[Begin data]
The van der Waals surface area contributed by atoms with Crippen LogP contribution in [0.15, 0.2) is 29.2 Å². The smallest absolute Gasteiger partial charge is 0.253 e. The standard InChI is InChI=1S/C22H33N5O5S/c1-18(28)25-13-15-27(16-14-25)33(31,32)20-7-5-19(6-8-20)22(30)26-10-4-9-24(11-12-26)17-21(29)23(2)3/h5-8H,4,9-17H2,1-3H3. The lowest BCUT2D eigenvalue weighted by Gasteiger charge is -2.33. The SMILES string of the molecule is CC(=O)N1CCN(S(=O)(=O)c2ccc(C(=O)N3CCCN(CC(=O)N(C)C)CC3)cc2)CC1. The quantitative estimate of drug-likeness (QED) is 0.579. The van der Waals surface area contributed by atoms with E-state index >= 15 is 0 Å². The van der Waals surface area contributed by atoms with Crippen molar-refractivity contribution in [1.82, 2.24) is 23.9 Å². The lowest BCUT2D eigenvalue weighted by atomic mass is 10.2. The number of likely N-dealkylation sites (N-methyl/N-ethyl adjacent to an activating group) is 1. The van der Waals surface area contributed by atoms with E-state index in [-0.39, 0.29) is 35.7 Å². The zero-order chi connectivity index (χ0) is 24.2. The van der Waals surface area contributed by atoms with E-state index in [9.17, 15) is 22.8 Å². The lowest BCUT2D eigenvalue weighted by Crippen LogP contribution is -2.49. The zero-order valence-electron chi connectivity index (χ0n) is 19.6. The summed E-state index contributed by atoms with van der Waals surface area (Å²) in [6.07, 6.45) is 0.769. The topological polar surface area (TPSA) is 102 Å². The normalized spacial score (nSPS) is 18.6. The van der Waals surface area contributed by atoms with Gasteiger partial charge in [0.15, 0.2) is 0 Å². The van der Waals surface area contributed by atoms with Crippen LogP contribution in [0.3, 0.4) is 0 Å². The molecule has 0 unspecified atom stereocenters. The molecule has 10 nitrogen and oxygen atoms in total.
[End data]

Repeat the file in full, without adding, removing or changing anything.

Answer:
The van der Waals surface area contributed by atoms with Crippen LogP contribution in [0.15, 0.2) is 29.2 Å². The smallest absolute Gasteiger partial charge is 0.253 e. The standard InChI is InChI=1S/C22H33N5O5S/c1-18(28)25-13-15-27(16-14-25)33(31,32)20-7-5-19(6-8-20)22(30)26-10-4-9-24(11-12-26)17-21(29)23(2)3/h5-8H,4,9-17H2,1-3H3. The lowest BCUT2D eigenvalue weighted by Gasteiger charge is -2.33. The SMILES string of the molecule is CC(=O)N1CCN(S(=O)(=O)c2ccc(C(=O)N3CCCN(CC(=O)N(C)C)CC3)cc2)CC1. The quantitative estimate of drug-likeness (QED) is 0.579. The van der Waals surface area contributed by atoms with E-state index >= 15 is 0 Å². The van der Waals surface area contributed by atoms with Crippen molar-refractivity contribution in [1.82, 2.24) is 23.9 Å². The lowest BCUT2D eigenvalue weighted by atomic mass is 10.2. The number of likely N-dealkylation sites (N-methyl/N-ethyl adjacent to an activating group) is 1. The van der Waals surface area contributed by atoms with E-state index in [-0.39, 0.29) is 35.7 Å². The zero-order chi connectivity index (χ0) is 24.2. The van der Waals surface area contributed by atoms with E-state index in [9.17, 15) is 22.8 Å². The lowest BCUT2D eigenvalue weighted by Crippen LogP contribution is -2.49. The zero-order valence-electron chi connectivity index (χ0n) is 19.6. The summed E-state index contributed by atoms with van der Waals surface area (Å²) in [6.07, 6.45) is 0.769. The topological polar surface area (TPSA) is 102 Å². The normalized spacial score (nSPS) is 18.6. The van der Waals surface area contributed by atoms with Gasteiger partial charge in [0.15, 0.2) is 0 Å². The van der Waals surface area contributed by atoms with Crippen LogP contribution in [0.3, 0.4) is 0 Å². The molecule has 0 unspecified atom stereocenters. The molecule has 10 nitrogen and oxygen atoms in total.